Gateshead Libraries Youth Work and Japan!
Over the last 5 years Gateshead Library Service has developed of a series of successful engagement groups across the borough, catering for a wide and diverse range of young people’s interests as part of the national Reading Hack initiative. The groups are led by young people aged 13 to 24 who plan and take part in creative and reading activities and volunteering, to gain skills and experience. The programme is co-ordinated by The Reading Agency and Gateshead is a key partner, helping to guide the strategic direction of the programme. Gateshead Libraries have developed Reading Hack groups in Central, Birtley and Blaydon libraries.
Our major Reading Hack successes have included
• Birtley Reading Hack group winning a national competition for funding to host a book-based silent disco event. The group beat off competition from around the country with their innovative, fun and creative bid.
• Central Library group made a successful bid to Keyfund for funding to support a Young Adult book convention.
• One of the Central Library group members was awarded “Gateshead Young Achiever of the Year 2018” at the recent Gateshead Awards for her work with Reading Hack.
One of the highlights is the development of a highly successful programme of Anime and Manga activities culminating in the annual Anime Attacks Convention which takes place in the Central Library. The success of the Anime groups led to me being invited to represent the Council on the International Youth Exchange visit to Japan .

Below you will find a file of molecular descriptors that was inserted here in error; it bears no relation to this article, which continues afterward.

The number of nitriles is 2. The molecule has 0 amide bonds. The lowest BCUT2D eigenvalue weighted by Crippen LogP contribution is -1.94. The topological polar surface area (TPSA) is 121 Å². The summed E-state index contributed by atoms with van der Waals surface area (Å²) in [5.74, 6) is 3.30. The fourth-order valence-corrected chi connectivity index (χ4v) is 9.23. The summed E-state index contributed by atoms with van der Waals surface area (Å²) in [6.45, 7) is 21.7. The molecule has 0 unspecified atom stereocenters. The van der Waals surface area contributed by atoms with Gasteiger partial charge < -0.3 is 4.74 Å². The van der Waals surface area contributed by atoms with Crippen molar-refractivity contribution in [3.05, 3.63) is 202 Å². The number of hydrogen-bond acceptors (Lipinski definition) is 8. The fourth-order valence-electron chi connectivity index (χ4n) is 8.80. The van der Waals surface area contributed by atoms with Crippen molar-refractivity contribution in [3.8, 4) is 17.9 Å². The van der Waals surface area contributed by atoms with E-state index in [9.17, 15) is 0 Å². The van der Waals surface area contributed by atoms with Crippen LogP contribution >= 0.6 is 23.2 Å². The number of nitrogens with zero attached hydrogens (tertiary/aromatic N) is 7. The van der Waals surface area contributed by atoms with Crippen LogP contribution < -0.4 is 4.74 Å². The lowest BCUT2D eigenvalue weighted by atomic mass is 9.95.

In 1991 Gateshead was twinned with Komatsu in central Japan and this led to the creation of a youth exchange programme. The exchange took place in the UK from the 28th of July 2017 and we visited Japan from the 14th to the 29th of July 2018. The exchange involved 8 Japanese school children and 8 British children plus the adult group leaders of which I was one.
The aim of the programme was to promote understanding between our two nations, giving our young people an insight into Japanese culture and differences in everyday life. The young people got to experience each other’s education, culture, heritage, food and language.
We visited several elementary and junior high schools, our young people gave talks on their life in the UK and taught Japanese children how to dance the hokey cokey! It was interesting to note the differences between Japanese and British school libraries. We had an intense action packed tour of the Komatsu and the Ishikawa region with visits to Kyoto, Kanazawa castle, Natadera Buddist Temple, Hiyo Moss Garden, Osugi nature School, Motorcar Museum of Japan, Komatsu Kabuki, Tea Ceremony at the Senso Yashiki Tea House, Ataka Sumiyoshi Shrine and much more. Our Youth Exchange young people also worked with our Anime Attacks group on a Library Japanese Culture night and the 2017 Anime Attacks event.
Our young people’ work is a true collaboration between young people, the library service and external partners, encouraging the development of creative and personal skills by working with artists, authors , schools, colleges, universities and larger festivals.
About the library: Gateshead is a small borough, serving both urban and rural communities. Gateshead Council's Library Service consists of a combination of seven Council run libraries and seven volunteer run libraries. Gateshead Central Library opened in its current location in 1926. While it retains many of its historic features, it was refurbished in 2011 thanks to a Big Lottery grant, creating a new children’s library, a library garden, a separate library space for young adults and meeting rooms. Gateshead Central Library is the busiest library in Gateshead and is open 52 hours a week. The Library has 52,162 items for loan and 18,000 CDs, and 9,000 DVDs.
Author: Andrew Hodgkinson, Central Services Librarian, firstname.lastname@example.org